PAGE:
It's a shame to think the SaGa series' 25th anniversary game probably won't show up in English, because it definitely looks to capture the same essence that Record Keeper does for Final Fantasy. The Imperial SaGa trailer shows a motley assortment of protagonists (including some characters who did make it to the U.S., the heroes of the PlayStation SaGa Frontier games) battling through scenarios lifted straight from the Romancing SaGa games and downsampled from later titles into a sort of faux-16-bit style. Likewise, the character sprites share a unified look, reminiscent of the Final Fantasy remakes for PSP. The sprites are a bit of a disappointment — not only do they look stiff and lifeless, the developers missed their chance to make in-game characters look more like Tomomi Kobayashi's gorgeous illustrations — but otherwise Imperial SaGa looks enticing. If nothing else, it's faithful to the "figure it out yourself" spirit of the games it compiles; the trailer places heavy emphasis on SaGa's trademark "lightbulb" moments where characters suddenly figure out a new skill or spell in the midst of combat through mysterious and opaque methods.
Personally, I find Imperial SaGa far more intriguing than Record Keeper, and not just because it's a browser game rather than mobile. This SaGa spinoff has the advantage of feeling different and new. Part of that is because I don't have much direct experience with the source material, but also, SaGa spinoffs are rare creatures indeed. We've seen a number of remakes through the years, but that's really about as far as Square has gone in franchising the series — quite unlike Final Fantasy. By the time Record Keeper hit, the idea of crossover Final Fantasy titles had long since ceased to be novel. We've seen those heroes in racing games, fighting games, weird fighter-RPG hybrids, making cameos in other titles, lending their costumes to other protagonists, and in mediocre mobile games; by the time they all came together for a proper RPG (not to mention a good mobile game), it no longer felt fresh or surprising.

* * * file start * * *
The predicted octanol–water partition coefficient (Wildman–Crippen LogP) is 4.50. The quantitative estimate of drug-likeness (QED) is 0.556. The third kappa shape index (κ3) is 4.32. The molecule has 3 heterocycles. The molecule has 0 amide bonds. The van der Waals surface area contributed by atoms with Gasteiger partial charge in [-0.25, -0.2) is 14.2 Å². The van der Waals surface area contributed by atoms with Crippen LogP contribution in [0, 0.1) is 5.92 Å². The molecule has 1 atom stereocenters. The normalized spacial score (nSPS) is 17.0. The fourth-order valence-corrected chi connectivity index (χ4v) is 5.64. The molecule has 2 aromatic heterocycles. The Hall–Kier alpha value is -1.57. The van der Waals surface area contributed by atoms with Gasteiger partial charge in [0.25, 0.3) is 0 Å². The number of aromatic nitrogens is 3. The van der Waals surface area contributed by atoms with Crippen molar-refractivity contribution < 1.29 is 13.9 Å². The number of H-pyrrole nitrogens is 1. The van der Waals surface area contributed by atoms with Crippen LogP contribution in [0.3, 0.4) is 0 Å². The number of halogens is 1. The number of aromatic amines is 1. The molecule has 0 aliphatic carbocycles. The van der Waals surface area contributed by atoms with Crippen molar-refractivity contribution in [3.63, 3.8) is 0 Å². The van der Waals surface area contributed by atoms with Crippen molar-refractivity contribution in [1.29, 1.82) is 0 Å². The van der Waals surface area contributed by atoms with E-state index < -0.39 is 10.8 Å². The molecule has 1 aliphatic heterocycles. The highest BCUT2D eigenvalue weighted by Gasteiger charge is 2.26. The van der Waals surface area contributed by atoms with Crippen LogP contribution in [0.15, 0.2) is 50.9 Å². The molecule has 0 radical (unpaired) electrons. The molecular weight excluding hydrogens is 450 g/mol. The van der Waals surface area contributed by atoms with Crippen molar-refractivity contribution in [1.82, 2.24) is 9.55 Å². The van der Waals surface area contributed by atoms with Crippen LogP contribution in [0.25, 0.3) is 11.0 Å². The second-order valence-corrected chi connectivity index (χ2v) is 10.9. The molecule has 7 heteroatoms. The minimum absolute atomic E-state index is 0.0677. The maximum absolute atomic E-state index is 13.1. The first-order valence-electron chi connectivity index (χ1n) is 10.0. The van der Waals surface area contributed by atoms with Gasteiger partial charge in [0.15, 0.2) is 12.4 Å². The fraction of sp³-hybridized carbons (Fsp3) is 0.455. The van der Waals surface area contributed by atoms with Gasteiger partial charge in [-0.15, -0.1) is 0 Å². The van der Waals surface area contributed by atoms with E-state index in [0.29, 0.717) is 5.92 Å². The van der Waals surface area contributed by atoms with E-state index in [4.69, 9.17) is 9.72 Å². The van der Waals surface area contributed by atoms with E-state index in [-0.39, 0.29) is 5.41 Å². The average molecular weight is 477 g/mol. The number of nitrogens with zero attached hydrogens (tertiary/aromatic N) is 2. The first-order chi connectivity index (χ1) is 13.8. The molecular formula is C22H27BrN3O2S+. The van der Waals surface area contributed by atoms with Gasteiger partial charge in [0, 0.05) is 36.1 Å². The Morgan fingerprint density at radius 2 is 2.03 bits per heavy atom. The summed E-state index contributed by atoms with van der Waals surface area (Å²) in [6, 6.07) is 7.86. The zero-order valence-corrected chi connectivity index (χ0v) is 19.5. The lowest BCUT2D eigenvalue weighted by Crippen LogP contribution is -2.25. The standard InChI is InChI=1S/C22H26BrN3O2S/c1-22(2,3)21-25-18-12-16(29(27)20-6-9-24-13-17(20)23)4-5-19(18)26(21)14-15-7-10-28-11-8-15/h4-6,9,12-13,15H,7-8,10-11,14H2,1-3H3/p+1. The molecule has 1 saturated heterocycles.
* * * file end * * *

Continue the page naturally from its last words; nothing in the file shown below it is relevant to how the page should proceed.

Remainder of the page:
There's also the question of how, exactly, Imperial SaGa will play out. It seems to use an abstract route map rather than a proper overworld, and combat seems to take a more nuanced approach than "five dudes line up and wail on one another."
I have a hard time imagining that all of this adds up to a game Square Enix will find a worthwhile candidate for localization. If they skipped the excellent DS remakes of the Final Fantasy Legend titles, which had a built-in audience of former Game Boy owners, it's hard to imagine something so much more foreign to American gamers would fare any better. Then again, Imperial SaGa is a browser game, which means the only real overhead would come in the cost of localization — not a negligible factor to be sure, but much less an obstacle than if the game were a retail product.
And even if Imperial SaGa remains stranded in Japan, this "nostalgic greatest hits" approach to game design seems to be heading toward becoming a trend. Even stolid Dragon Quest is getting in on the action with the action-focused Dragon Quest Heroes. I can think of worse ways for dusty old franchises to remain in the limelight.